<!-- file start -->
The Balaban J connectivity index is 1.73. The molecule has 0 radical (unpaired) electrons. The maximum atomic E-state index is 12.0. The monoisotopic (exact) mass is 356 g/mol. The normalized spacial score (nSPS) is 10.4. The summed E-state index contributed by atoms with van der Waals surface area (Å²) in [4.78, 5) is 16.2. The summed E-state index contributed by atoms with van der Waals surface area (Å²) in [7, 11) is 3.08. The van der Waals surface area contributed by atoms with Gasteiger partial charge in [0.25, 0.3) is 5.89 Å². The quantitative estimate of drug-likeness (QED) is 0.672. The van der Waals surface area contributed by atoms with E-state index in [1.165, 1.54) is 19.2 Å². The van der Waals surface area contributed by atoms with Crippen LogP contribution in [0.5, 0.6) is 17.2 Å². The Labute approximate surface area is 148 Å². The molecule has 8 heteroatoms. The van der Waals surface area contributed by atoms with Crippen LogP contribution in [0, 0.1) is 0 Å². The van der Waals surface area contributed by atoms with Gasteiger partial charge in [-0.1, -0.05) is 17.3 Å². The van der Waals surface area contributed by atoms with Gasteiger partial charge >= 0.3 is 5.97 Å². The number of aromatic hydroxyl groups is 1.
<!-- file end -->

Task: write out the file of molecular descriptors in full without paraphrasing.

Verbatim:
The Balaban J connectivity index is 1.73. The molecule has 0 radical (unpaired) electrons. The maximum atomic E-state index is 12.0. The monoisotopic (exact) mass is 356 g/mol. The normalized spacial score (nSPS) is 10.4. The summed E-state index contributed by atoms with van der Waals surface area (Å²) in [4.78, 5) is 16.2. The summed E-state index contributed by atoms with van der Waals surface area (Å²) in [7, 11) is 3.08. The van der Waals surface area contributed by atoms with Gasteiger partial charge in [0.25, 0.3) is 5.89 Å². The quantitative estimate of drug-likeness (QED) is 0.672. The van der Waals surface area contributed by atoms with E-state index in [1.165, 1.54) is 19.2 Å². The van der Waals surface area contributed by atoms with Crippen LogP contribution in [0.5, 0.6) is 17.2 Å². The Labute approximate surface area is 148 Å². The molecule has 8 heteroatoms. The van der Waals surface area contributed by atoms with Crippen LogP contribution in [0, 0.1) is 0 Å². The van der Waals surface area contributed by atoms with Gasteiger partial charge in [-0.1, -0.05) is 17.3 Å². The van der Waals surface area contributed by atoms with Gasteiger partial charge >= 0.3 is 5.97 Å². The number of aromatic hydroxyl groups is 1.